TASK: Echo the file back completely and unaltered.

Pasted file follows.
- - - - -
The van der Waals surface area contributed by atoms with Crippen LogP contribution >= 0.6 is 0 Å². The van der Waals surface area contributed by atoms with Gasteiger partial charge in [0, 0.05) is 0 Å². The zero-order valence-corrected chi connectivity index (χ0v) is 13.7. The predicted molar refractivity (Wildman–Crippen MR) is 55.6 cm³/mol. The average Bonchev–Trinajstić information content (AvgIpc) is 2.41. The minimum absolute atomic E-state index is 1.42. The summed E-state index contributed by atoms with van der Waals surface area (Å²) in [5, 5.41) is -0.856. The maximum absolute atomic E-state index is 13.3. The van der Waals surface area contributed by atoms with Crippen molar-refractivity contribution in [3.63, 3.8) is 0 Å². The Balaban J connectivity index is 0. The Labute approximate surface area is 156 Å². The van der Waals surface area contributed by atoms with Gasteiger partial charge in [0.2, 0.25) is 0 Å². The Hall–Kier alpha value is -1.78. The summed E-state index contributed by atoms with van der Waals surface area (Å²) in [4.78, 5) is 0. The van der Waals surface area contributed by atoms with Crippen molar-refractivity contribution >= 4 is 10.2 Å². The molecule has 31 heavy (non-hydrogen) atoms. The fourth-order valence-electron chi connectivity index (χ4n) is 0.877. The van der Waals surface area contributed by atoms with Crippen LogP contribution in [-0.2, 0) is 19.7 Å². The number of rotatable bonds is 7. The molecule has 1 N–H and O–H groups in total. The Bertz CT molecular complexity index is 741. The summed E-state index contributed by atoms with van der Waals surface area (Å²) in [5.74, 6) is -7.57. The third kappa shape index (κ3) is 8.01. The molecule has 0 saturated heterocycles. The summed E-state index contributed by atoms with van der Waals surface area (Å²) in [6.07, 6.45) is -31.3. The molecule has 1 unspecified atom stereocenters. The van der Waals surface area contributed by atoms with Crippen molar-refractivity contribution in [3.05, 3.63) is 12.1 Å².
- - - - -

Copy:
The van der Waals surface area contributed by atoms with Crippen LogP contribution >= 0.6 is 0 Å². The van der Waals surface area contributed by atoms with Gasteiger partial charge in [0, 0.05) is 0 Å². The zero-order valence-corrected chi connectivity index (χ0v) is 13.7. The predicted molar refractivity (Wildman–Crippen MR) is 55.6 cm³/mol. The average Bonchev–Trinajstić information content (AvgIpc) is 2.41. The minimum absolute atomic E-state index is 1.42. The summed E-state index contributed by atoms with van der Waals surface area (Å²) in [5, 5.41) is -0.856. The maximum absolute atomic E-state index is 13.3. The van der Waals surface area contributed by atoms with Crippen molar-refractivity contribution in [3.63, 3.8) is 0 Å². The Balaban J connectivity index is 0. The Labute approximate surface area is 156 Å². The van der Waals surface area contributed by atoms with Gasteiger partial charge in [0.2, 0.25) is 0 Å². The Hall–Kier alpha value is -1.78. The summed E-state index contributed by atoms with van der Waals surface area (Å²) in [4.78, 5) is 0. The van der Waals surface area contributed by atoms with Crippen molar-refractivity contribution >= 4 is 10.2 Å². The molecule has 31 heavy (non-hydrogen) atoms. The fourth-order valence-electron chi connectivity index (χ4n) is 0.877. The van der Waals surface area contributed by atoms with Crippen LogP contribution in [-0.2, 0) is 19.7 Å². The number of rotatable bonds is 7. The molecule has 1 N–H and O–H groups in total. The Bertz CT molecular complexity index is 741. The summed E-state index contributed by atoms with van der Waals surface area (Å²) in [5.74, 6) is -7.57. The third kappa shape index (κ3) is 8.01. The molecule has 0 saturated heterocycles. The summed E-state index contributed by atoms with van der Waals surface area (Å²) in [6.07, 6.45) is -31.3. The molecule has 1 unspecified atom stereocenters. The van der Waals surface area contributed by atoms with Crippen molar-refractivity contribution in [3.05, 3.63) is 12.1 Å².